SG=1.0. The oil/water interface
occurs in the small tube below
the enlarged end. The gas
pressure is equivalent to 40mm
of water head and the surface
of separation moves 35mm
when the pressure is applied.
Determine the diameter of the
enlarged end that leads to these
changes when the smaller
diameter of the tube is 8mm.

P2

P1=40mm Wg

y
X
h

Oil
x
Y

x
35mm

y
Diam 8mm

When P1= P2 initially i.e. no pressure applied


yet, equal pressures apply at xx i.e.
gh ga ......................................................................................................
oil

therefore, by rearranging Eqtn (1)

h a.

w
oil
11

When pressure P1 above the oil is increased above P2 the oil/water interface drops a
distance y=35mm in the left tube and the level in the right tube rises by a distance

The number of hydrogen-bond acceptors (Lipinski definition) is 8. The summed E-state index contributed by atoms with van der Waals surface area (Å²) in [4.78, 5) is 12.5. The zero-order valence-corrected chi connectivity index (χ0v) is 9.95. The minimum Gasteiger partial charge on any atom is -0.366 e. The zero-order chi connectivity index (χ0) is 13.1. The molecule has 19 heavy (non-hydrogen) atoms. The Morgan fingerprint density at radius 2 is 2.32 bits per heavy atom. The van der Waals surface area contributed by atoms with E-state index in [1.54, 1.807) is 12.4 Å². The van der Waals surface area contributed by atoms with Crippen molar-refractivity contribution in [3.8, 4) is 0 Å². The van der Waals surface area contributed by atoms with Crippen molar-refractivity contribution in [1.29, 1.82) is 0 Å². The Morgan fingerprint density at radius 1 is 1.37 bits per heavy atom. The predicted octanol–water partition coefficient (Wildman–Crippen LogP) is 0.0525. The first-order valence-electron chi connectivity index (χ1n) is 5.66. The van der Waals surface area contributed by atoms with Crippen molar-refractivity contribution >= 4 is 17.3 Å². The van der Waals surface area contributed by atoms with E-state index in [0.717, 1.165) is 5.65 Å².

y=35mm. The level in the enlarged tube also drops but by a distance x such that
an identical volume is displaced. This volume is given by
Volume = Area.x and in the small tubes this same volume is given by Volume=area.y
Therefore Area.x = area.y or rearranging, x = y.(area/Area)
Now referring to the sketch above, we have a new position of the oil/water interface at
Y-Y and on the LHS,

P y P1 oil g (h Y x)
on the RHS we may in a similar manner (and at the same level in the liquid) write,

P y P2 water g (a y Y )
But these equations represent the same pressure and may be equated to give,

P1 P 2 water g (a 2 y ) oil g (h y x)
But h and x were defined above and hence may be substituted in the above
equation to give finally
area

P1 P 2 yg ( 2 water oil oil Area ) ...........................................................(2)


Now the pressure difference was given as

P1 P2 1000 * 9.81 * 0.040 392.4


Thus we may substitute in Eqtn (2) to give

N
m

and

y = 35mm.

392.4=0.035*9.81(2*1000-870+870*(area/Area))
solving yields D= 65.8mm diameter for a small tube diameter of d= 8mm.
Example 6
Oil of density 800kg/m3 flows in a pipeline as shown in the adjacent sketch. This
pipeline isl connected at its centreline height to a U-tube manometer containing a